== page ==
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Design Scorecard for Incremental & Breakthrough Innovation

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Co-written by Dr. Brigitte Borja de Mozota

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The effectiveness of corporate innovation strategies is hugely influenced by their position in the competitive environment and their innovation management. Fortunately, the design strategy can assist in facilitating innovation strategy, diagnosis, formulation and implementation.

Design conventionally contributes to creating value in the value chain at four levels, dependent on the design maturity of the organization. According to the DesignenceTM model these are: (1) Lowest level - by differentiating offerings, (2) second level - by streamlining the process, (3) third level - creating unique internal and external configurations and (4) top level - assisting in the creation of actionable strategies.

To plan and manage design strategy and ensure that it is responsible and accountable for its activities, relevant metrics need to be in place. When measuring design, one-size-fit-all does not apply and this kind of thinking can be directly counterproductive. Metrics need to align with the corporate strategy and the design strategy.

As an example, when Apple decided to develop the iPhone, the firm was fiercely competing in an adaptive market with low malleability and low predictability. Plenty of marketing data was available for traditional cell phones and the technology was mature with touch screens already a proven technology. Apple had gained some experience by launching a short-lived phone together with Motorola in 2005 and felt that compromising with a non-Apple designer was hurting the offering.

What Jobs then did, was to pursue a strategic disruptive innovation direction. He envisioned Apple leveraging its ability to provide excellent synchronization software by betting on cell phones becoming essential devices for portable information access. When launched in July 2007, the iPhone disrupted the entire cell phone market, driving Nokia, which had close to fifty percent market share, out of the business.

Now conventional metrics for strategy implementation are achieving strategic goals in sales, brand value and stock performance. According to these lagging metrics, Apple has done extremely well along all three metrics. The new category Smartphone, enjoyed explosive growth and Apple successfully positioned itself in synchronization software. The firm's brand value (according to Interbrand) went up by 790% from 2007 to 2013 (130% average per year) and its share price grew by 530% from January 2007 to October 2013 (82% average per year).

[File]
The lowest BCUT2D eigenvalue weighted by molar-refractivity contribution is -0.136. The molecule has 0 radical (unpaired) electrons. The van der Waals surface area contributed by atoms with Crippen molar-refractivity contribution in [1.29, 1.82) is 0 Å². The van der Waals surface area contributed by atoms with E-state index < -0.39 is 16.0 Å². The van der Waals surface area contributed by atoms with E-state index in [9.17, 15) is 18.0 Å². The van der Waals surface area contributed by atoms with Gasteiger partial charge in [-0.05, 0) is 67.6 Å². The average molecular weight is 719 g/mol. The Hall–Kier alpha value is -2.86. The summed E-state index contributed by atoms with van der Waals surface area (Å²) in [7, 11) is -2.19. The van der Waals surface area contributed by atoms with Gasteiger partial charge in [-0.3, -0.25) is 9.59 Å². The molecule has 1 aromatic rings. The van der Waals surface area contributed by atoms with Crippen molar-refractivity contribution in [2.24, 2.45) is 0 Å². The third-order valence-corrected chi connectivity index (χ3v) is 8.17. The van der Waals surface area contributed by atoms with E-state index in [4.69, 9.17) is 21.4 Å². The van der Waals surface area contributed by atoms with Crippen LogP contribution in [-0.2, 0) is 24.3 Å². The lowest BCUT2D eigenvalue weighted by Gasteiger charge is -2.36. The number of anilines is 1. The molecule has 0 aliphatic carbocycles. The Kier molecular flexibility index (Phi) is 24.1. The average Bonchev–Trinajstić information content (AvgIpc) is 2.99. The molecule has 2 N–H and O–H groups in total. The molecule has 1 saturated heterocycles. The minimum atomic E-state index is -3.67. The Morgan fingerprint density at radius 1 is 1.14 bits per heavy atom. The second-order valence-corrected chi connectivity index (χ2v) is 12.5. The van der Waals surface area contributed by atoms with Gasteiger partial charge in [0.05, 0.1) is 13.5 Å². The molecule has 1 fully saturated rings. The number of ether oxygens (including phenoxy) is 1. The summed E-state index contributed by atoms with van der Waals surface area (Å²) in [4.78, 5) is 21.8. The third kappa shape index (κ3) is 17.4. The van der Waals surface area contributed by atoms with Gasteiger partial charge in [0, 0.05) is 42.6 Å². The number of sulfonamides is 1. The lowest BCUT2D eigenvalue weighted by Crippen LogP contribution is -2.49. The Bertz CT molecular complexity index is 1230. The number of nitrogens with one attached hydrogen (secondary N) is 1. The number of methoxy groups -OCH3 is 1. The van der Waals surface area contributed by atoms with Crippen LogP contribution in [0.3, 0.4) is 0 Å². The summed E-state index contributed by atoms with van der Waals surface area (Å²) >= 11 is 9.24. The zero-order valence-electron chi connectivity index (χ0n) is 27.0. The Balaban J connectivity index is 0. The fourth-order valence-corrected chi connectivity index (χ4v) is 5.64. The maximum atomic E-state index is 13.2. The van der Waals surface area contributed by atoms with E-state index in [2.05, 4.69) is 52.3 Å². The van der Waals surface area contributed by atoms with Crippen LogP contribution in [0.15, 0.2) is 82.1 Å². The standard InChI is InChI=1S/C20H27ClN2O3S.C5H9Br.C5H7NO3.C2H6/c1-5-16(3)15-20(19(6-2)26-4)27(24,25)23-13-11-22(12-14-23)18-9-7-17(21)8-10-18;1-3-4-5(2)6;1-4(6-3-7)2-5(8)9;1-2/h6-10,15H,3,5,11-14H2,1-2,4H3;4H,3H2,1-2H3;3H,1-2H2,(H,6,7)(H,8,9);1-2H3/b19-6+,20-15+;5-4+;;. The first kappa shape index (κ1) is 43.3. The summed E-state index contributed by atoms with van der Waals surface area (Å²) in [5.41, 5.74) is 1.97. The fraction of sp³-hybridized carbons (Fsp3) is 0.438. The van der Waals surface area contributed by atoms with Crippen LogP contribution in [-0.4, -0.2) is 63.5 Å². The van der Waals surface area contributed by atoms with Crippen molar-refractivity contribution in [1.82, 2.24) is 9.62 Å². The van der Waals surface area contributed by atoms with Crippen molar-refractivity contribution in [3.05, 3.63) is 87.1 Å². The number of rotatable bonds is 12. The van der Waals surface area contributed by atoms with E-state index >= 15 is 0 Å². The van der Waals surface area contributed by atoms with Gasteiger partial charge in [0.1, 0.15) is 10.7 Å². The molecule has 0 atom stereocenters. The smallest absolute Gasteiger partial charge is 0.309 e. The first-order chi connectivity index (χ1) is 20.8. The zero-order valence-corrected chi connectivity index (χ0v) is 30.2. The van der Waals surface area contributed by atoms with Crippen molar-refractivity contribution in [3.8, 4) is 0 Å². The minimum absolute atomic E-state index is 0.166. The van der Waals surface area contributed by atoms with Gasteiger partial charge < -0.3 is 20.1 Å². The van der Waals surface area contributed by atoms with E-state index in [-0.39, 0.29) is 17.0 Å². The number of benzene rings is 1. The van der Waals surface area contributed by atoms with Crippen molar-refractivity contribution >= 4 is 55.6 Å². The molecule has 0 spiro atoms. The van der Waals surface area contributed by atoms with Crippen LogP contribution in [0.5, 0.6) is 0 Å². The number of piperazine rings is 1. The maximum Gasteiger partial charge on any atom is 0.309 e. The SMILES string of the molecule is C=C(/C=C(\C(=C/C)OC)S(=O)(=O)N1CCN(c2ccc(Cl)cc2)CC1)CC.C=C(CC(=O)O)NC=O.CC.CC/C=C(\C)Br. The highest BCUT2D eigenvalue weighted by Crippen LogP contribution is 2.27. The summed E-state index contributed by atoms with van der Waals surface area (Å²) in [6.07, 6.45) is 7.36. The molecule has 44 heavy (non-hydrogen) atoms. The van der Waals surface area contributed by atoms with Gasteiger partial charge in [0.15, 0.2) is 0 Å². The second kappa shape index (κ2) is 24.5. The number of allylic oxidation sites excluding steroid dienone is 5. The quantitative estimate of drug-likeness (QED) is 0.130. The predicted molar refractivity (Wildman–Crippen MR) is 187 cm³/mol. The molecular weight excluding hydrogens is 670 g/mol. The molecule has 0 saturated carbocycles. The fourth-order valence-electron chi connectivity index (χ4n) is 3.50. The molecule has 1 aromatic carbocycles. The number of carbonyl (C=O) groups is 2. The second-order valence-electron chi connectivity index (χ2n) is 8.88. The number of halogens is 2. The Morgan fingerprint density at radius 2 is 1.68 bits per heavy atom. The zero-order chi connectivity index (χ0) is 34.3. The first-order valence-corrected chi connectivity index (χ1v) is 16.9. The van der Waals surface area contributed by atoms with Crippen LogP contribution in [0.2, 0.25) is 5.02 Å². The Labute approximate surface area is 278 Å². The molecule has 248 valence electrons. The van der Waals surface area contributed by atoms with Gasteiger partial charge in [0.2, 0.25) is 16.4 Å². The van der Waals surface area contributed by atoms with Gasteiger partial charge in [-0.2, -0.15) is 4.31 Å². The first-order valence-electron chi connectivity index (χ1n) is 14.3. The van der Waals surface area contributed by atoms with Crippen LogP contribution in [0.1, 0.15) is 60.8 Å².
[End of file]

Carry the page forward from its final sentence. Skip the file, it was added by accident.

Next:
These metrics measure design aesthetics impact through sales and brand perception but do not speak to the design strategy used in managing the innovation necessary in order to achieve these results. We need other Design Quality Criteria content to act as early lead indicators and to be focused on innovation management. The Concept Attention Profile does this by measuring designers' design discourse focus on user activity for breakthrough innovations.

We have only indirect information access to these metrics, first, through the official autobiography on Apple's founder, Steve Jobs, by Walter Isaacson, which describes Job's dedication to making users activities easier and second, through the auditing of the Industrial Design Excellent Award (IDEA) by the Industrial Design Society of America (IDSA). Here, Apple performed about average with regard to focusing on user activities, in line with the IDEA Gold Award winners.

Metrics differ with the nature of innovation. If the firm is pursuing an incremental innovation (investing and exploiting mode) standard financial and brand metrics are useful for the Design Quality Criteria Process, Function and Expression. On the other hand, if the firm is engaged in breakthrough innovation (betting and exploring mode), context and process metrics have to be added as they are building unique inimitable capacities.

Ultimately, it comes down to how the organization is defining its strategy. Is the organization looking at design as a competitive advantage on the market or is the organization adopting a more risk-driven attitude and looking for a sustainable competitive advantage through design as a core competency? This translates into a "design you cannot see" capacity building, which is difficult to copy even when publicly available. A coherent design strategy can help organizations to effectively navigate these options.

Special thanks to Dr. Brigitte Borja de Mozota for researching and co-writing this article.